The kitchen and living areas feature a muted black-and-white color scheme, so you don’t really know you’re going from one part of the space to the other. The kitchen features attention to sustainability, in the use of vintage leather belts that hold up shelves for cookbooks, pots and pans, or other items. One of the trailers is built to accommodate bedroom space, while the attached trailer is more for daily living. The bathroom is squared off with unique copper doors. Here’s what sold us: The bedroom area includes — get this — a walk-in closet. Who would have thought of that in a tiny house? We give the designers extra points for determination on that one.
Modern in Miniature
One of the things we love about tiny homes is that they encourage builders to break all the rules. So for us, the story of “Modern in Miniature” was perfect for the list of our favorite HGTV tiny homes. This one is courtesy of HGTV’s sister network, DIY. The bedroom is a comfy and compact loft area. The rest of the home rests on an open floor plan and can be used as the resident desires. The house provides one loft-area bedroom. Guests can stay overnight using a sleeper sofa in the main living area.
Interestingly, DIY says the house includes a second loft bed suspended over the sofa bed. Better take your seasick pills! We weren’t thrilled by the design of the shower, which essentially shares space with the laundry. We can live with that, however. Probably the biggest selling point for us was the easily-accessed rooftop deck. We love the price tag as well: The designer built the house for around $70,000, according to DIY.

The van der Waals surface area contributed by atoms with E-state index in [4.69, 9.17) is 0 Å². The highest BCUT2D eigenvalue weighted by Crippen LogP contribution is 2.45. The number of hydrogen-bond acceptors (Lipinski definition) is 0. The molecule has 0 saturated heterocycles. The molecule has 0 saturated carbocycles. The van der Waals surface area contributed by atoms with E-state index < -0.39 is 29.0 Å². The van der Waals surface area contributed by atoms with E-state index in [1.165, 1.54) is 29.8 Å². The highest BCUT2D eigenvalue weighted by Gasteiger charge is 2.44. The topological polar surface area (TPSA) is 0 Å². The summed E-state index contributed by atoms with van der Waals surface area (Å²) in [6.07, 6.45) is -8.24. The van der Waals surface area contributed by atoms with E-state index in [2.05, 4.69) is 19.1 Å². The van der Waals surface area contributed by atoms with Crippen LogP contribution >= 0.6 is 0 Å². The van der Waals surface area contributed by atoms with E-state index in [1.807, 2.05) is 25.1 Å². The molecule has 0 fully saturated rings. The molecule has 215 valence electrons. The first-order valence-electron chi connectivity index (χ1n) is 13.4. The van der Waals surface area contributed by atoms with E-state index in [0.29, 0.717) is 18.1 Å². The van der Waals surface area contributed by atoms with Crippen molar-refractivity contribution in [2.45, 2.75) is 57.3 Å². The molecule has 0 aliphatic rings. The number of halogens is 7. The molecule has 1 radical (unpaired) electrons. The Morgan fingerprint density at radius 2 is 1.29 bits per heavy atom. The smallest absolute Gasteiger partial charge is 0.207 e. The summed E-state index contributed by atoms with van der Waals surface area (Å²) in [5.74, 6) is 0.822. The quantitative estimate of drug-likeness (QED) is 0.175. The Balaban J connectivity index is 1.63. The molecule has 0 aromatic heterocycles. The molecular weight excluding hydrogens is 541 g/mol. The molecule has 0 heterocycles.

Some people aren’t messing around when they make the decision to go tiny. That’s the case for Portland Alternative Designs, which made as one of our favorite HGTV tiny homes on the strength of ingenuity. For instance, consider the Bunk Box Tiny House. The plans for this house intentionally expose the framing and electrical wiring on the inside walls. This gains you at least the illusion of more space.
The sleeping area is in an upstairs loft. That might initially give you pause as a hazard for hitting your head. The architects, though, built in a little extra leeway to put your worries at ease. You’ll be able to clear the loft without incurring a concussion. Perhaps most interesting is the use of what PAD describes as “closed cell” foam as insulation. The plan designers even promise a thermal floor. If you are prone to cold feet, that’s a huge plus. The Bunk Box can also be widened for those who have bigger families, thereby fulfilling the need for more space. Check out the plans for the Bunk Box at this page on Portland Alternative Designs.
The Bottom Line
It all probably comes down to how much space — or should we say, how little — you’re able to live with. We love the tiny phenomenon, and we love tiny spaces. But you have to admit that there may well be such a thing as too small. Therefore, for us, it’s a little difficult to make a single choice from our favorite HGTV tiny homes.
For our money, we value a variety of living environments, and everyone appreciates a well-conceived and designed porch. We’ll take the dual decks of the Wheelhouse Wedge, with the Tiny Toybox design a close second.